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In the last plenary meeting of the Financial Action Task Force (FATF) on October 27th, the Cayman Islands and Panama were removed from the authority’s AML monitoring list.
FATF investigated both countries and visited on-site to approve their financial law enforcement agencies. The international regulatory authority claimed that the Cayman Islands and Panama adequately comply with rigid international standards to combat money laundering and terrorist financing. FATF added Cayman Island to the “grey-list” in February 2021. According to FATF Cayman Islands, the AML screening has loopholes in three essential areas. The first was that effective and strict sanctions should be applied against all non-compliant financial institutions. Secondly, they don’t impose penalties on businesses that don’t have up-to-date Ultimate Beneficial Ownership (UBOs) and do not file accurate data. The last one FATF noticed its jurisdictions do not take rigid steps to comply with all types of money laundering risk assessment profiles, and such oversight causes several financial crimes.
Since then, the Cayman Islands improved in various AML fields and has taken serious steps to comply with international standards. FATF delegates visit and appreciate the significant improvements in its system and controls to secure the integrity of the global ecosystem. FATF stated, “delisting was justified by ‘enforcement actions [which] now include administrative penalties for proven breaches of required elements of AML monitoring, as well as the imposition of sanctions to assure filing of accurate, adequate and up to date beneficial ownership information by obliged Cayman Islands entities.” Implementing hefty penalties on non-compliance financial institutions from the jurisdiction is also a key reason behind FATF’s decision.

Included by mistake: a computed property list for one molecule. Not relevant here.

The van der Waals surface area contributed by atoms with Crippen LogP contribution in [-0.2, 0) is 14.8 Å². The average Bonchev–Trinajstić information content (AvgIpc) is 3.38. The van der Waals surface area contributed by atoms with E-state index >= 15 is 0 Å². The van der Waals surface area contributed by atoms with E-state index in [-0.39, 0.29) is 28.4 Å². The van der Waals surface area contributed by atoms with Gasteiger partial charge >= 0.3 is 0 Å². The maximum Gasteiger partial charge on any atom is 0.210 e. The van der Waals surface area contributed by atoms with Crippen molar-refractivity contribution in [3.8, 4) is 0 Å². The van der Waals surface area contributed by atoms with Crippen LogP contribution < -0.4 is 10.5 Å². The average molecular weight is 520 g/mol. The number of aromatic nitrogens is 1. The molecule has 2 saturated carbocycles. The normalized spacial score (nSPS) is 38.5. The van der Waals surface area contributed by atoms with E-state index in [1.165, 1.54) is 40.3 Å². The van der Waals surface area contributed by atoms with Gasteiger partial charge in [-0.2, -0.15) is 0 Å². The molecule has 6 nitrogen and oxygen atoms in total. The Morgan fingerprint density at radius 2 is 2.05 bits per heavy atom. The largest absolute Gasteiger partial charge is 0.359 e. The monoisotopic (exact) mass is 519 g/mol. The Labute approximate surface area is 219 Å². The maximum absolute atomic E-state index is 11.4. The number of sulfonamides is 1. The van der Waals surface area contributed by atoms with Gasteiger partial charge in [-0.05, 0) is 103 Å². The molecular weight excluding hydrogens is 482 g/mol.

UK law firm, Maples, stressed that “with this significant milestone achieved, there is an expectation that the removal from the FATF’s Grey List will soon lead to the Cayman Islands’ delisting from the EU’s AML/CFT list.” Cayman’s Ministry of Financial Services is continuously collaborating with the EU’s officials and enforcing that these latest implementations in the AML systems can also be worthwhile for the EU’s requirement.
Panama’s Government also has made significant progress in the AML compliance process. In June 2019, FATF added them to the “grey-list.” FATF disclosed various deficiencies in Panama’s security control system. Primary loopholes at that time were the collection of data on beneficial ownership information, inadequate systems to monitor shell companies, failure to prevent company owners from misusing financial organisations services, and law enforcement agencies of the country not being able to conduct a risk assessment and collaborate with international authorities. The delegates appreciate the latest strict obligations from the Panamanian government and admire the positive attitude to protect the country from bad actors.
In order to improve the resources available to law enforcement, asset recovery organisations, and criminal justice systems, the FATF summit also decided to adjust its asset recovery requirements. This would allow these organisations to freeze, seize, and confiscate illegal property more successfully, both locally and through collaborative efforts abroad. FATF will publish new regulations in November 2023, and all the member states should comply adequately with these latest obligations.